ZOA Rolled Out The Red Carpet For Steve Bannon — And It Backfired
On Sunday night, some of America’s most fervent Zionists gathered in midtown Manhattan for the Zionist Organization of America’s annual gala. The well-heeled crowd at the Grand Hyatt included members of Congress, Fox News contributors and members of the Knesset, as well as many young Orthodox Jewish men. They were attending a reception and a dinner honoring, among others, the U.S. ambassador to Israel, David Friedman, and aRepublican megadonor, the casino magnate Sheldon Adelson.
The event also included some more unexpected guests. Laura Loomer was there. So was conspiracy theorist Jack Posobiec. Also in attendance was Sean Spicer, who as spokesman for President Trump had to apologize for claiming that Hitler didn’t use chemical weapons against his own people, and for calling concentration camps “Holocaust centers.” Sebastian Gorka was also there, seated at the head table. Gorka was formerly a prominent aide to Trump and — as the Forward reported in February — identified as a sworn member of the far-right Vitezi Rend in Hungary by its leaders. The State Department considers the group to have been “under the direction of the Nazi government” during World War II. (Gorka denies he is a member and says he has worn the Vitezi Rend medal in memory of his father.)
Most notably, Steve Bannon, executive director of the “alt-right” news site Breitbart, was there after having personally called ZOA and asked if he could present Sheldon Adelson’s award to him.
Thanks to these controversial characters, a protest had assembled outside the hotel, revealing a deep rift in the Jewish community. Indeed, rather than an event for pro-Trump Jews, the evening turned into a contest for the future of American Jewry.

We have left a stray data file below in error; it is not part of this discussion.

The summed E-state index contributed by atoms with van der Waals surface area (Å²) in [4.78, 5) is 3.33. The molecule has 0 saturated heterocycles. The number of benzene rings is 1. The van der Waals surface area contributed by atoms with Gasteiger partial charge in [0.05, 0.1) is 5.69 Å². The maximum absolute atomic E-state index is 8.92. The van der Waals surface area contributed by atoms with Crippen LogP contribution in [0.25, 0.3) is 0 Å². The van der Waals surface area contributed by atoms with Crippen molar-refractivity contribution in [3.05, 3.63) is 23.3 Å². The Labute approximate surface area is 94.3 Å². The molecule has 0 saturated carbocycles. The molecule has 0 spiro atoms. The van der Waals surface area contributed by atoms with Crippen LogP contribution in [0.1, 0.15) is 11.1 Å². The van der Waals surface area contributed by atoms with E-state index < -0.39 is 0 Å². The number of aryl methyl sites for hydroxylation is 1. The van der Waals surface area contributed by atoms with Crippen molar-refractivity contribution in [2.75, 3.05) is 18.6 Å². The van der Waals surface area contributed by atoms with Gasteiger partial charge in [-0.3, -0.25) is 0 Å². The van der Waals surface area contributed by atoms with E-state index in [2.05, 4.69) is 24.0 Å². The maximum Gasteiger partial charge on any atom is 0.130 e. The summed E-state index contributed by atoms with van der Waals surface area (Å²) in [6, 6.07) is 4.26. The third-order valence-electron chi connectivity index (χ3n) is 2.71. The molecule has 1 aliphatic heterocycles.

At issue was a defining question: Are American and Israeli Jews still embattled enough that when figures with anti-Semitic affiliations like Gorka and Bannon come along and profess Zionism, we should embrace them as allies in our fight for survival? Or should Jews reject these figures for refusing to repudiate anti-Semites, and should Jews likewise refuse to embrace an Israel that doesn’t live up to progressive standards?
What Sunday showed was that for today’s American Jewish community, this question spells not just a political conflict, but a generational one as well.
For his part, Morton Klein, ZOA’s president, denied accusations against Bannon and Gorka, calling the claims character assassinations by a left-wing press.
“This is rubbish,” Klein said. “Whenever we would ask Steve Bannon to help us in fighting anti-Semitism and harassment of Jewish students on campus, he would send reporters to talk to the administration, asking what are you going to do about this. I don’t think anti-Semites would do that. He called me regularly to ask my views about specific issues concerning Israel.”
As for Gorka, “I know Sebastian Gorka personally very well,” he said. “Every time I talk to him, he talks about what he can do to help Israel and the Jewish people.”
Klein insisted that a person should not be judged by those who support him. “Ronald Reagan had neo-Nazis and white supremacists supporting him. So what?” he said. “Reagan wasn’t a neo-Nazi or a white supremacist. I have many truly extreme right-wing Jews supporting me. Do I agree with their extremist, lunatic right-wing positions? No. I completely condemn that. I can’t control that they support me. All that matters is what am I doing and saying, not who supports me.” (In a follow-up email, I asked Klein if this meant that a Hamas endorsement would similarly get no condemnation from him. He hadn’t responded by the time of this publication.)